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Crossroads Animal Hospital

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What to Know Before Your Pet's Surgery

Many people have questions about various aspects of their pet's surgery, and we hope this information will help.  It also explains the decisions you will need to make before your pet's upcoming surgery.

What to Expect the Day of Surgery

You will receive an appointment confirmation 2 business days prior to surgery. Feeding instructions will be included in that confirmation. It is important to perform surgery on an empty stomach so your pet should not have any food after 8:00 the night prior to surgery (this helps to reduce vomiting during and after anesthesia), however, water intake is encouraged to prevent dehydration.  We typically schedule our admit appointments every 10 minutes between 8:00 and 9:00 in the morning. You will come in, check in at the front desk where you will sign a consent form and leave phone numbers where you can be reached, as well as sign a copy of the treatment plan for the procedure. Then you will meet with the doctor, where you can ask questions about the procedure and the plan for the day. Please plan to be here for 10-20 minutes for admit. 

Is the anesthetic safe?

Today's modern anesthetic monitors have made surgery much safer than in the past.  Here at Crossroads Animal Hospital, we do a thorough physical exam on your pet before administering anesthetics, to ensure that a fever or other illness won't be a problem.  We also adjust the amount and type of anesthetic used depending on the health of your pet.  A handout on anesthesia explains this in greater detail. Pre-anesthetic blood testing is important in reducing the risk of anesthesia.  Every pet needs blood testing before surgery to ensure that the liver and kidneys can handle the anesthetic.  Even apparently healthy animals can have serious organ system problems that cannot be detected without blood testing.  If there is a problem, it is much better to find it before it causes anesthetic or surgical complications.  Animals that have minor dysfunction will handle the anesthetic better if they receive IV fluids during surgery.  If serious problems are detected, surgery can be postponed until the problem is corrected. We offer three levels of in-house blood testing before surgery, which we will go over with you when you bring your pet in.  Our doctors prefer the more comprehensive screen, because it gives them the most information to ensure the safety of your pet.  For geriatric or ill pets, additional blood tests, electrocardiograms, or x-rays may be required before surgery as well.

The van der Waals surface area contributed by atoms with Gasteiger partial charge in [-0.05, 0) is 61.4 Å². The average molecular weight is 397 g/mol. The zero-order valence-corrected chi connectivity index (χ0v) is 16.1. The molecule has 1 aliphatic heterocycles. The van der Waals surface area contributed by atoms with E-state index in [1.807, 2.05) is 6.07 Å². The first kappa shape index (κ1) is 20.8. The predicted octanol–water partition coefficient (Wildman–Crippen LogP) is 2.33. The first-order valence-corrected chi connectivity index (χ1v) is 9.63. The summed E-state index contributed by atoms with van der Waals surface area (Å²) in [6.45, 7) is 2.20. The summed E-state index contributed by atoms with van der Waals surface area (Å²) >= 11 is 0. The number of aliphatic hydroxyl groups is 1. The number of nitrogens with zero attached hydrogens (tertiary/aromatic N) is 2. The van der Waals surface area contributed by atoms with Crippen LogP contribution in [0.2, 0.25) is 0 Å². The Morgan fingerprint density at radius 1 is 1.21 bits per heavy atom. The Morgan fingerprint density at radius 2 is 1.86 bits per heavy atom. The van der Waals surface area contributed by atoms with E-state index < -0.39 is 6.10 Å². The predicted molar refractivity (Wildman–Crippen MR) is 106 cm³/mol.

Will my pet have stitches?